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How does the size of the UK’s fiscal response to coronavirus compare with other countries’?


Today, the OBR published updated costings of the UK’s substantial package of fiscal measures in response to the coronavirus putting the amount of support at £123 billion. But despite the unprecedented size of the UK’s intervention, IMF estimates suggest that the response in other G7 economies has typically been larger. The bespoke coronavirus packages interact with the pre-existing benefit system in each country. Here, the UK stands out by offering a relatively low level of income support to employees without children who become unemployed. This is especially true compared with other European countries, whose insurance-based systems already provided a much greater level of insurance before any bespoke coronavirus schemes were implemented.

The coronavirus outbreak and associated containment measures have caused huge economic fallout across the world. The sharp decline in economic activity that is now occurring will depress government revenues and push up public spending. In addition, governments have, appropriately, responded with packages of fiscal measures that will help support households, businesses and public services through these challenging times and limit the long-run damage done by the crisis. But these measures will also have the direct impact of adding considerably more to government borrowing.

In the UK, government borrowing this year is likely to be the largest share of national income in peacetime, surpassing even that seen at the height of the global financial crisis in 2009–10 when borrowing reached 10.2% of national income (equivalent to around £200 billion in today’s terms, depending on how big the economy turns out to be this year).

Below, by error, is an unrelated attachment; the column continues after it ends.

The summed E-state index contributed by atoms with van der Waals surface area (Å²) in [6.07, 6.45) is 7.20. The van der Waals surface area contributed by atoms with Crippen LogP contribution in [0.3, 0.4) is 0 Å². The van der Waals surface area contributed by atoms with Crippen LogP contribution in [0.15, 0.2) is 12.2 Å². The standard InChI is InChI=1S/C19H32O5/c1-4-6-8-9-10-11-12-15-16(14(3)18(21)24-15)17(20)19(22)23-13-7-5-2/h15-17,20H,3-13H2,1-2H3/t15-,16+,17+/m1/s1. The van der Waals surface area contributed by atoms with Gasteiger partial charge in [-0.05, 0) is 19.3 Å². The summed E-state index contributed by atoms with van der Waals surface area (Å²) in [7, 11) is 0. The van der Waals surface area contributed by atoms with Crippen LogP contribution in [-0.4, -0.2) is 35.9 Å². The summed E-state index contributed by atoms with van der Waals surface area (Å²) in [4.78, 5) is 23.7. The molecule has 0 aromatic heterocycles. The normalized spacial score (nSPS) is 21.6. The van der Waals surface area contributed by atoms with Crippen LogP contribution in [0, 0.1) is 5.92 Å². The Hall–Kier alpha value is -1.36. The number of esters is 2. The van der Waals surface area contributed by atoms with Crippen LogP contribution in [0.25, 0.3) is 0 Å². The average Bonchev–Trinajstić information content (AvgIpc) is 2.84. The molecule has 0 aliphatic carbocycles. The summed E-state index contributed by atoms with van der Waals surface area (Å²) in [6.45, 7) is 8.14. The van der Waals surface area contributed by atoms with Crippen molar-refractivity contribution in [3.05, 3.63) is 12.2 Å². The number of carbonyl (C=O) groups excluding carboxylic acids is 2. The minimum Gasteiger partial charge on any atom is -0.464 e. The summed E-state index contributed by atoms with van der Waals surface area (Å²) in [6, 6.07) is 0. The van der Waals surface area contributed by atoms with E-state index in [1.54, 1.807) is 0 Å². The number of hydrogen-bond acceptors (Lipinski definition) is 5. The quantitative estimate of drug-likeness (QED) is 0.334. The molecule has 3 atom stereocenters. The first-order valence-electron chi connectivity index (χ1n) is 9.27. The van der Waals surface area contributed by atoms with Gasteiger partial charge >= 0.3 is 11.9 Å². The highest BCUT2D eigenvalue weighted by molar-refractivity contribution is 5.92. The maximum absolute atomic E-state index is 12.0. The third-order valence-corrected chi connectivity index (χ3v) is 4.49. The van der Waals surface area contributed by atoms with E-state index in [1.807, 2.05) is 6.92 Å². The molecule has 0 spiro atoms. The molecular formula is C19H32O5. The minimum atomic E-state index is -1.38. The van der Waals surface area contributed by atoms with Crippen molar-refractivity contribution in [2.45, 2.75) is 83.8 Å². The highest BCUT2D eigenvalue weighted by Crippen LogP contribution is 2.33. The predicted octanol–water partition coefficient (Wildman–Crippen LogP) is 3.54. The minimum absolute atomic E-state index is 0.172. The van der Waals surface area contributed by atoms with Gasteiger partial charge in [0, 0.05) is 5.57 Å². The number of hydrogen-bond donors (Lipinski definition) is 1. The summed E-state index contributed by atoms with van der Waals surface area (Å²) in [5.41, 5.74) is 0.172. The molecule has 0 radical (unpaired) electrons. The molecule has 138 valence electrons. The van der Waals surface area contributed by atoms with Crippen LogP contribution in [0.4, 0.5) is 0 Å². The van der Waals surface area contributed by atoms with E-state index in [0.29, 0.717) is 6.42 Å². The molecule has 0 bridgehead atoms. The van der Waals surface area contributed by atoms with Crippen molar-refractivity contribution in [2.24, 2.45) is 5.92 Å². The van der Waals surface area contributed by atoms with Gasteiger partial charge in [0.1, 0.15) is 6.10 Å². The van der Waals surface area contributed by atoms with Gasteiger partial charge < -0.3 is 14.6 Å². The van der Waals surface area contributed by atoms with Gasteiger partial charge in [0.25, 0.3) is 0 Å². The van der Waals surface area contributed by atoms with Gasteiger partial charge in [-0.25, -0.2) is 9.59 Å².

According to initial estimates by the International Monetary Fund, the UK’s package amounts to £65 billion, or 3.1% of national income. In contrast, using the Office for Budget Responsibility’s Coronavirus policy monitoring database (as of 14 May 2020) gives an estimated cost of around £120 billion, or 5.9% of national income. In part, this difference reflects that the OBR’s costing was done more recently and therefore takes into account more recent announcements.

In addition, the discrepancy highlights the difficulty of costing the measures, and the uncertainty around the resulting estimates: the CJRS, through which the government pays up to 80% of the usual wages of furloughed employees for up to five months (with details of a new scheme that will run from the start of August through to the end of October still to come), is almost certainly going to be the costliest single direct measure, but its cost will depend on how many employees are furloughed and how much support they are eligible for, neither of which is easy to estimate.

An important contributor to the difference in costings is the outlook for the economy that they are based on. The OBR scenario projects that the UK economy will contract by 12.8% in 2020, whilst the IMF estimates a contraction of ‘only’ 6.5% – which would still be larger than the contraction during the financial crisis and the largest for a century. The IMF’s economic forecast would likely be associated with fewer employees being furloughed and therefore the direct cost of the CJRS being lower than under the OBR’s economic forecast.

Figure 1 shows the estimated size of other countries’ fiscal response so far, placing the UK firmly in the lower half of the G7 group of advanced economies. The OBR figure on the graph includes the CJRS through to the end of July 2020 (but not for the scheme that will be in place for the subsequent three months, as details of that are yet to be announced). Taking this higher costing, the UK package represents 5.9% of national income or £123 billion, comprising £118 billion of spending increases and £5 billion of tax cuts. While this is huge, it looks moderate in comparison with some other countries’ interventions.

Figure 1: IMF estimate of the size of the fiscal measures implemented in response to Covid-19

Note: Figure for Germany includes packages at both the state and federal level. OBR figure for the UK incorporates the extension of the CJRS until the end of July, but not for the scheme that will be in place over the subsequent three months as details of how that scheme will work are yet to be announced.

Source: International Monetary Fund, Fiscal Monitor – April 2020 ( and Covid-19 Policy Tracker ( with information up until 7 May; Office for Budget Responsibility Coronavirus Reference Scenario ( and Coronavirus Policy Monitoring Database (